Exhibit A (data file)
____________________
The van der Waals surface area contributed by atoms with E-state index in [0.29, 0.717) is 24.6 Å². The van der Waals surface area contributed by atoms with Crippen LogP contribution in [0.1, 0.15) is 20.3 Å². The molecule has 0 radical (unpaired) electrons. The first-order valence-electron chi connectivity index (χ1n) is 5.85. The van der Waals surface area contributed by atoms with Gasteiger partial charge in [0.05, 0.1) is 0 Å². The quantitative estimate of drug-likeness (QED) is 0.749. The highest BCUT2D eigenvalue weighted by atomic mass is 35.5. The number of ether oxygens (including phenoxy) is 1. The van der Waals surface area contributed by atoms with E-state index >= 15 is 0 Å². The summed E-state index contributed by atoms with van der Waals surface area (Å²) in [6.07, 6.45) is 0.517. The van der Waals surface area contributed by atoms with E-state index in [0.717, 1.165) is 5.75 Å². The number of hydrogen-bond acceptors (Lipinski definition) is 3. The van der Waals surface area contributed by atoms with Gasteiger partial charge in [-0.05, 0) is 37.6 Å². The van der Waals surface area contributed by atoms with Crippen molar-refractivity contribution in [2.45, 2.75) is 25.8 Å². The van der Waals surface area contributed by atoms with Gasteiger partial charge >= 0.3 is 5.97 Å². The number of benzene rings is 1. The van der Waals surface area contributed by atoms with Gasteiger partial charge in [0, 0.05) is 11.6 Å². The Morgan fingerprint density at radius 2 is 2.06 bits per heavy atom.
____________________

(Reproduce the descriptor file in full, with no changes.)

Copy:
The van der Waals surface area contributed by atoms with E-state index in [0.29, 0.717) is 24.6 Å². The van der Waals surface area contributed by atoms with Crippen LogP contribution in [0.1, 0.15) is 20.3 Å². The molecule has 0 radical (unpaired) electrons. The first-order valence-electron chi connectivity index (χ1n) is 5.85. The van der Waals surface area contributed by atoms with Gasteiger partial charge in [0.05, 0.1) is 0 Å². The quantitative estimate of drug-likeness (QED) is 0.749. The highest BCUT2D eigenvalue weighted by atomic mass is 35.5. The number of ether oxygens (including phenoxy) is 1. The van der Waals surface area contributed by atoms with E-state index >= 15 is 0 Å². The summed E-state index contributed by atoms with van der Waals surface area (Å²) in [6.07, 6.45) is 0.517. The van der Waals surface area contributed by atoms with E-state index in [0.717, 1.165) is 5.75 Å². The number of hydrogen-bond acceptors (Lipinski definition) is 3. The van der Waals surface area contributed by atoms with Gasteiger partial charge in [-0.05, 0) is 37.6 Å². The van der Waals surface area contributed by atoms with Crippen molar-refractivity contribution in [2.45, 2.75) is 25.8 Å². The van der Waals surface area contributed by atoms with Gasteiger partial charge >= 0.3 is 5.97 Å². The number of benzene rings is 1. The van der Waals surface area contributed by atoms with Gasteiger partial charge in [0, 0.05) is 11.6 Å². The Morgan fingerprint density at radius 2 is 2.06 bits per heavy atom.